Vanity Von Glow: the left eats its own
Meet the drag queen banned for defending free speech.
The ever-escalating intolerance of the liberal-left is one of the more peculiar aspects of the culture wars. By now we are familiar with the spectacle of self-proclaimed radicals who demand ideological conformity, who wield the hatchet of identity politics in order to divide humanity into increasingly segregated groups. Through social media, this powerful minority regularly penalises dissent. Often the most venomous campaigns are directed not at political opponents, but at those within the tribe who have deviated from the righteous path.
Just ask Vanity Von Glow, the drag queen played by Thom Glow, who has recently been banned from various London venues for appearing at the ‘Day for Freedom’ in May. This free-speech rally had been organised by Tommy Robinson, former head of the English Defence League. Because of the link to Robinson, the event was inaccurately branded a ‘far-right rally’ by many in the mainstream media. Von Glow took the view that free speech is not a partisan issue and made the courageous decision to perform. The backlash was as intense as it was predictable.
‘The problem is that the far left don’t just go for calling you names’, Von Glow told Sky News after the boycott began. ‘Their party trick at the moment is to go for your source of income. At the moment they’ve been making sure that my shows are cancelled. They want to see me unemployed, possibly they want to see me homeless. It’s quite an aggressive tactic.’ One cabaret venue, Her Upstairs, claimed that ‘her alignment with such an event calls into question her motives’. Not content with cancelling all future bookings, it sought to smear her reputation through the fallacy of guilt by association.
Von Glow will break her London-wide ban next week at Comedy Unleashed, a monthly free-thinking comedy night that I run with Andy Shaw. When we spoke to her about the reaction from her peers, she said that she had anticipated some flak, but the extent of the vitriol had taken her by surprise. ‘I’m still taking some fire from this, including from some friends’, she says. ‘I welcome their criticism. I prefer not to have the moral condemnation but at the same time they’re entitled to that, too.’
Von Glow has even been branded a ‘fascist’. It goes without saying that anyone who uses this label is either being dishonest or is ignorant of the word’s true meaning. To her credit, Von Glow has remained conciliatory in the face of such slurs. ‘Some groups have a heightened sensitivity around the discussion of free speech because they’ve been historically damaged by the effects of prejudice’, she says. That conceded, she is adamant that ‘free speech is the ladder we climb to get to enlightenment’.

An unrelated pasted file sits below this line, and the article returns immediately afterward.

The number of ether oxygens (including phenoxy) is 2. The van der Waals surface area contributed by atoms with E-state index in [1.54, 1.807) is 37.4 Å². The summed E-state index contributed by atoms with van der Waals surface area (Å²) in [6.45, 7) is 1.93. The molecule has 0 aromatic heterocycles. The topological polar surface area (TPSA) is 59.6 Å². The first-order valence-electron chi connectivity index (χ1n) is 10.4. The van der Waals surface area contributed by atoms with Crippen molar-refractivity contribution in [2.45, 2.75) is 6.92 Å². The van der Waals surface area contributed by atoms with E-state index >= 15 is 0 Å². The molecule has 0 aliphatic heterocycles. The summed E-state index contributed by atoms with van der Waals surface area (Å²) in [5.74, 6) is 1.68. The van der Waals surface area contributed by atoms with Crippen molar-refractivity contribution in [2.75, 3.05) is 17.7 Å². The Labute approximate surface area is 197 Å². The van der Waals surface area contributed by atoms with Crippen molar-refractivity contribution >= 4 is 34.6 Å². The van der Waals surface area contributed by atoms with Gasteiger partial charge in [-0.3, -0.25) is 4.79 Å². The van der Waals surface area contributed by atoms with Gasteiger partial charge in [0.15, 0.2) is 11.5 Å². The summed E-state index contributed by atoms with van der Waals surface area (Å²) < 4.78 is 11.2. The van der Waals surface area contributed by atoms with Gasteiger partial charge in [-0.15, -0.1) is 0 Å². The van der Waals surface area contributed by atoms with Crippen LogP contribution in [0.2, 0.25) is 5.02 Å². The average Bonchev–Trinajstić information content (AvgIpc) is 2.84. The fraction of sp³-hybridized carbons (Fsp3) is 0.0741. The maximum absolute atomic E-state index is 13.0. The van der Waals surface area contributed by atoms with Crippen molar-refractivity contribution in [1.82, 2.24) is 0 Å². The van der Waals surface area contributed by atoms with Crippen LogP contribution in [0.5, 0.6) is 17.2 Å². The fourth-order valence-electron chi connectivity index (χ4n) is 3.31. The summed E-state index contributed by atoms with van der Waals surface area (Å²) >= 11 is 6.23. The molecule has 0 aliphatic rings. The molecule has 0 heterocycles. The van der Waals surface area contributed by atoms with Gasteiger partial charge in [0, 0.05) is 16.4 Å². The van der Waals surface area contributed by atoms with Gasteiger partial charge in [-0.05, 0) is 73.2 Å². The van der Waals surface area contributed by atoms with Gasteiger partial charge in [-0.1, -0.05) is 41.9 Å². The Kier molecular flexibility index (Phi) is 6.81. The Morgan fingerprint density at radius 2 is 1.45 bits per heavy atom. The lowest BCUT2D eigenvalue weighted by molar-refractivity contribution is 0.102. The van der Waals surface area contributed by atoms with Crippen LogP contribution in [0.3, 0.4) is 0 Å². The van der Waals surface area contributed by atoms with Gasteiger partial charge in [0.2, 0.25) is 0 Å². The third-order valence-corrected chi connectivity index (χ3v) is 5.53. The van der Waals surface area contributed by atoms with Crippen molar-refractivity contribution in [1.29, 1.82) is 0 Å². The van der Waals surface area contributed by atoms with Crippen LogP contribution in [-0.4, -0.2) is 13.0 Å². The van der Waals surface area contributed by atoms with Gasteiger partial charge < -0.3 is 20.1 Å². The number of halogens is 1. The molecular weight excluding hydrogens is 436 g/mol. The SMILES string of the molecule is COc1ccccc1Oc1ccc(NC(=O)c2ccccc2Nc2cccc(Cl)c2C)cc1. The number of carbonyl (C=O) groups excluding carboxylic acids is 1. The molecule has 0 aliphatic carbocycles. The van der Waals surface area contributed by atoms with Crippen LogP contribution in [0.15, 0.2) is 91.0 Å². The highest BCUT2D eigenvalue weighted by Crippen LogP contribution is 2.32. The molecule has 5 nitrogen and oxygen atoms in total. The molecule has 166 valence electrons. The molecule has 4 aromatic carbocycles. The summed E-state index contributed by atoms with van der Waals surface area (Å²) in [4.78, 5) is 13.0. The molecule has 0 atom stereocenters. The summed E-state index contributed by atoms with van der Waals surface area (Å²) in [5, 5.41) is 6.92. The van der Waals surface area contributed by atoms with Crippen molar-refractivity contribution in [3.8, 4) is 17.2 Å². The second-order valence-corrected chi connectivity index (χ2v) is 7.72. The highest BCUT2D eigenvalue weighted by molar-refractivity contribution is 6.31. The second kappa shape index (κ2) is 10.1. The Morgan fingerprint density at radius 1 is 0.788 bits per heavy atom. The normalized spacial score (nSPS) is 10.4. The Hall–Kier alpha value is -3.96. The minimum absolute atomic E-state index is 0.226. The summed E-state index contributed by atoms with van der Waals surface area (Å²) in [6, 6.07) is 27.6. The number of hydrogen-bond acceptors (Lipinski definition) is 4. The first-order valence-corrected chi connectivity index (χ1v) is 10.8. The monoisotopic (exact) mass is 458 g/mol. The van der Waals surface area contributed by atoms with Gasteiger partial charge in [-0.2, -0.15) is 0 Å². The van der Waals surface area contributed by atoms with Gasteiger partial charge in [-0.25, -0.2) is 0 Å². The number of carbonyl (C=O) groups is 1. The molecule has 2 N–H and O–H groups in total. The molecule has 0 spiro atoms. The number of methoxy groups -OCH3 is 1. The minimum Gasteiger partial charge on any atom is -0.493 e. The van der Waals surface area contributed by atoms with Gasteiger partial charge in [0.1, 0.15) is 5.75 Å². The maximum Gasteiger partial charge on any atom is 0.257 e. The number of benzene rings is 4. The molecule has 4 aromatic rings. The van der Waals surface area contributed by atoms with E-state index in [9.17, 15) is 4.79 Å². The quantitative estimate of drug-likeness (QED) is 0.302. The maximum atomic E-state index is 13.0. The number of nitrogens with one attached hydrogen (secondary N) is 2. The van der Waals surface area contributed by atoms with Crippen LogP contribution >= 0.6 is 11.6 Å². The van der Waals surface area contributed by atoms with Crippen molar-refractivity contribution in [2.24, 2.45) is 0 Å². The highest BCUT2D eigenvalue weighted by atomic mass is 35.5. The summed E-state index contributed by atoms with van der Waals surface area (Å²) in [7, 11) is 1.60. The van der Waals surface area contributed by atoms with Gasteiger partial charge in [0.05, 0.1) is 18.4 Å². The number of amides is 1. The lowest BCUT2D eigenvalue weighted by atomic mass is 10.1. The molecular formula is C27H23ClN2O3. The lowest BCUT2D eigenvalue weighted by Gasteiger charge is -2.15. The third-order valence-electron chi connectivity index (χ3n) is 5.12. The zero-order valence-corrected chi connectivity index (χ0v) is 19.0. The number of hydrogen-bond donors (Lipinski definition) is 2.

That the ‘Day for Freedom’ was dominated by figures from the right is largely a symptom of the left’s growing hostility towards the principle of free expression. When we first set up Comedy Unleashed, our press release emphasised our commitment to free speech. A writer for the Sunday Telegraph took this to mean that we had established a ‘right-wing’ comedy night. In truth, we have always been keen to represent a broad range of political views. Next week’s show will not only feature Von Glow, a lifelong Labour voter, but also the Tory-supporting comedian, Geoff Norcott, and the pro-Brexit libertarian, Dominic Frisby.
But this automatic association of free speech with the political right now seems to be ubiquitous, causing many on the left to abandon the principle altogether. One columnist for the Guardian goes so far as to argue that free speech is ‘not a value’ but ‘a loophole exploited with impunity by trolls, racists and ethnic-cleansing advocates’. To defend the right of unpleasant people to speak their minds is frequently, often wilfully, misinterpreted as a defence of the sentiments expressed.
This is why Von Glow’s appearance at the ‘Day for Freedom’ was such a welcome counterweight to the right-leaning tendencies of the majority of the speakers. The crowd represented a diverse range of views, which would have been better served by a more eclectic line-up. As it was, Von Glow was stigmatised for sharing a stage with those who do not share her political outlook. ‘People couldn’t conceive that there could be a reason for attending, unless I agreed with everyone’, she says. ‘Does shaking someone’s hand mean you are now polluted with the toxins of their ideology?’
Von Glow says a particular Bertrand Russell quotation has been on her mind since this controversy began. In The Problems of Philosophy, Russell cautions against the ‘arrogant dogmatism of those who have never travelled into the region of liberating doubt’. Von Glow believes that part of being a socially responsible individual is to remain open-minded. ‘But for that to happen’, she says, ‘I need everything to be on the table, including the things I find offensive. The truth is, there are a great many people who are not sitting at the table right now, and if you take a combative approach, they’ll never break bread with you.’ This seems as good a reason as any to perform at an event like the ‘Day for Freedom’.
That Von Glow has been pilloried for standing up for her convictions reveals a great deal about the kind of crude political tribalism that she is attempting to resist. Many would have succumbed to the pressure and issued the expected apology. But Von Glow has remained true to her principles: ‘I’m nearly 30 now and I’m more aware than ever of the limits of my own knowledge… I’m prepared to listen to people’s concerns. But if I’m trying to work out my worldview, it’ll be through free speech that I discover it.’
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